Image of HKS faculty.


Teaching at the John F Kennedy School of Government at Harvard University (HKS) differs from teaching in a traditional disciplinary department (e.g., political science, economics, sociology).  HKS is a professional school; we are training students who will for the most part not embark on academic careers. As a result, both our courses and our students are different from the courses one encounters in a typical graduate school department.

HKS courses are different

At HKS, most courses emphasize prescription, in the sense of finding ways to solve problems rather than simply describing them. We expect students to analyze a problem and then come up with a recommendation, if not for solving it then at least for a process by which to address it constructively. Inevitably prescription involves tradeoffs among conflicting values; HKS courses try to identify and incorporate the relevant values, though consensus is sometimes elusive. With most courses, cases and problem sets are the primary basis for class preparation and classroom discussion.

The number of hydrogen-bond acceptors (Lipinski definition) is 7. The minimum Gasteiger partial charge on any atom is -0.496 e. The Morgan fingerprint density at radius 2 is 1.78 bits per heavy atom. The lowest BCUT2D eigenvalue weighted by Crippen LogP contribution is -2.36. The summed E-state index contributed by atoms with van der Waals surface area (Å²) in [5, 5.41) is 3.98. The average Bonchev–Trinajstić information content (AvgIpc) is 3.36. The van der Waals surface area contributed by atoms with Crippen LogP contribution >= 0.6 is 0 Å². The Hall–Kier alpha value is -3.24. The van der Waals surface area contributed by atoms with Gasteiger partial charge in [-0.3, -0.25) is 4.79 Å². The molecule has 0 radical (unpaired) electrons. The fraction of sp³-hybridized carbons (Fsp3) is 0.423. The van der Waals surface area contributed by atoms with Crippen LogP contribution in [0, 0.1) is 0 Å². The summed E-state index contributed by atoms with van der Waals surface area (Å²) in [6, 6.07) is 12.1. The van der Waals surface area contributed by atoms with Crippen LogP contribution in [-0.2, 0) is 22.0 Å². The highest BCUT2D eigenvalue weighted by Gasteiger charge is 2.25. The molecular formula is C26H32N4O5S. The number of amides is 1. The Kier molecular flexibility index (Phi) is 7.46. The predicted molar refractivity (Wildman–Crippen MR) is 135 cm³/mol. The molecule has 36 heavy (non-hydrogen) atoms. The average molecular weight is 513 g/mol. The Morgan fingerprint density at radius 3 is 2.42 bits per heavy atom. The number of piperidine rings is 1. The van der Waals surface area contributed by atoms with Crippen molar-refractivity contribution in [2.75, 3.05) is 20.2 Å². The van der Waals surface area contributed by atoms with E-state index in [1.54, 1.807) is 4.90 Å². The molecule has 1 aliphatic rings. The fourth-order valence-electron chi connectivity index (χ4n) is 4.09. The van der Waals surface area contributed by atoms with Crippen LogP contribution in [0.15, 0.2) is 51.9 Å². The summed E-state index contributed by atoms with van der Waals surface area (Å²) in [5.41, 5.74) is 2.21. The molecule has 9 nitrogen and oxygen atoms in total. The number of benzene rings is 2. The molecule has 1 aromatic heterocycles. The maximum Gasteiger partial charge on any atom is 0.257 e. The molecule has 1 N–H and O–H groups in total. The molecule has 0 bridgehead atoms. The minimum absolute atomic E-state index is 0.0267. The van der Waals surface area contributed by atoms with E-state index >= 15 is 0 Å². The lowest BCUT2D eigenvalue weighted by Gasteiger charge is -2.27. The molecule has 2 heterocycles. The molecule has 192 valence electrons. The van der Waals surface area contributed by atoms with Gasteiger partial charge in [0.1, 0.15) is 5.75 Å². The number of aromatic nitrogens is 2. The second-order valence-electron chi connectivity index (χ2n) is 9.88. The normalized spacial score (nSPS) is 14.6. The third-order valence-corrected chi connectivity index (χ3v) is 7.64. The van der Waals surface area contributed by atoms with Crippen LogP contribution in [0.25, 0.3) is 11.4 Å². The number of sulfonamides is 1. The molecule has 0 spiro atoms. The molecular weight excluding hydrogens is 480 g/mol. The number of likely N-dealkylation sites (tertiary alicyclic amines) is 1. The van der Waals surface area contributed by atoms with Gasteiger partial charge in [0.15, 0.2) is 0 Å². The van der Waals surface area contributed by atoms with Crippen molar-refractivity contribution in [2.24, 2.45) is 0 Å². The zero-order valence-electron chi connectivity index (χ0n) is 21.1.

HKS students are different

  • Many of the students already have advanced degrees
  • Many of the students have held senior positions in government or NGOs
  • Approximately 40-45% of the study body is international
  • The students expect a high level of faculty contact
  • Most students view the faculty as teachers, but not as role models; they are not aiming for academic careers dedicated to research and teaching. Their goal is to be "doers" in the world at large, applying their skills and knowledge to solving problems in the public interest.

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